I think that spreading the idea that Egypt is better is the start. People lost belief in this country. People are leaving because they think this is the worst place on earth. They act aggressively as if hurting a fellow Egyptian is the only way to set the records straight.

I believe that the criteria of evaluating the Egyptian problems should change. To which countries are we comparing Egypt. Are we comparing Egypt to the 1940's Egypt? Was the 1940's Egypt better than this Egypt? Are we comparing Egypt to Arab countries? Are they better? Does having plenty of oil money means a better civilization?
Are we comparing Egypt to Europe and North America? What are the community problems do they have their?
But the thing is, Egyptians are best at complaining. We keep complaining and say nothing is good in the time it is logic to have something good even in the worst places.

Mona said...
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Mona said...

What I gathered from your post is that we have several other issues on the table for resolution:

- Early marriage vs. delayed marriage impact on the individuals and society;

- Finding the right balance between education for development and evolution and/or Education aimed to preserve the Egyptian/Arab heritage;

- Finding the right balance between individualism and collectivism;

- Finding the right balance between political correctness and freedom of speech;

- The necessity for ethics and peace education;

- The necessity of justice,law and order.

mary jacoub said...

Would anyone kindly tell me where the hell did you get the damn idea of (women mistreated in Egypt)from? i think everyone living outside Egypt and don't know what exactly's going on,should keep his or her idea to his or herself or lets they make us a favor and come to see how are we really are being treated.

Mona said...

That's an opinion, thanks Mary.

And we are so sorry that we won't be able to accommodate your request and eliminate or assassinate ideas here in this (one)post. We strongly believe that everyone is entitled to their views and beliefs and that everyone has the right to be treated with dignity and respect regardless of their views or belief systems.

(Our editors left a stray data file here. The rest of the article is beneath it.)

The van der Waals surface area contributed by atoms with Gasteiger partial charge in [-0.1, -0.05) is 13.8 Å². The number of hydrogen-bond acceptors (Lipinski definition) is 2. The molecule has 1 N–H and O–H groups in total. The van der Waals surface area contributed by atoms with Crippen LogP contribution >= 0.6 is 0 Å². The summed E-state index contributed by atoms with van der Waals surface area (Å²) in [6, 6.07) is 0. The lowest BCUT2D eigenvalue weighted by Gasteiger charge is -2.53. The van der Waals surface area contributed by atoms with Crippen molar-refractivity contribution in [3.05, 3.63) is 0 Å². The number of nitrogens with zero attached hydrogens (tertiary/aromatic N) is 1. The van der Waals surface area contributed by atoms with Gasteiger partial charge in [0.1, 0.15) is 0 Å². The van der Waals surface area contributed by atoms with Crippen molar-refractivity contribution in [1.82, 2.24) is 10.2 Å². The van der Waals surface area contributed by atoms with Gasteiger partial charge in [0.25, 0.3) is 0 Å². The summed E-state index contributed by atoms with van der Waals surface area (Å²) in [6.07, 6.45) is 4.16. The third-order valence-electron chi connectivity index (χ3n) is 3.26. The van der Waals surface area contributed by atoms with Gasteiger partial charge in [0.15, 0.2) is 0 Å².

We value diversity of thought and perspective, and we welcome cooperation, partnership, and teamwork.

Once again, thanks so much Mary for offering your perspective and for contributing to the discussion.

Mohaly said...

Tone down girls.

Thanks Mona.

Shimaa Gamal said...

Hello Mary
Women are mistreated all over the world. It is more than enough that most men believe that Eve is the essence of all evil.
Women are being discriminated at. But things may not be as bad as it seems.

Shimaa Gamal said...

Hello Mona
I am still feeling a bit off balance :) but I will try to explain what I really meant by my two long comments.

The mistreatment of women in Egypt takes many forms. The same way the mistreatment of women everywhere in the world.

I am personally with the differentiation between males and females but I am against discrimination. Discrimination is when a group of people or a person decide that he has the right to decide who is better based on only this criteria.

Sexual harassment is just a symptom of a problem and so is the other forms of mistreatment. The problem is discrimination. The discrimination that leads to lack of respect.
Men will talk about their female superior in very low language. I heard men mocking successful women because they are single and married to their jobs. This is discrimination. When only the gender of a person decides if he is to be respected or be taken lightly.

The example I gave about the Syrian girl I met was to say that Egypt is better than many countries even though we suffer from problems that they don't have.

For me the delayed marriage though many people think is a curse might really be a proof that we are more developed than many other communities and that women in Egypt have more rights and less discriminated at.
The Syrian girl I met didn't have enough education, if she ever had any, and it is acceptable in her country for women not to have education and consequently get married at the early age of 13 or 14.
We are way past this stage in Egypt.

So, the point is maybe what we think are problems are just signs of development. Women are being harassed now more than the past because more women are getting involved in the community. Women delay marriage because they have careers. Women are now ministers, business women, professors. So, maybe we are looking at the subject from the wrong perspective.

So, the question is how to wash off the discrimination against women from the community mind. ( Because even women discriminate against women)

mary jacoub said...

And as women are mistreated all over the world so why did you only write about Egyptian women? i sometimes feel that you don't belong to that country by any means instead of defending your home country...In the USA i don't think either that it's safe to walk in the street after 8p.m and don't tell me that that isn't true coz my family's living there in Santa Monica i agree that it's no longer safe like before but it's all over the world not only in Egypt we need yoyr support if you're living in a better environment to give us a push to be better coz i believe that we can.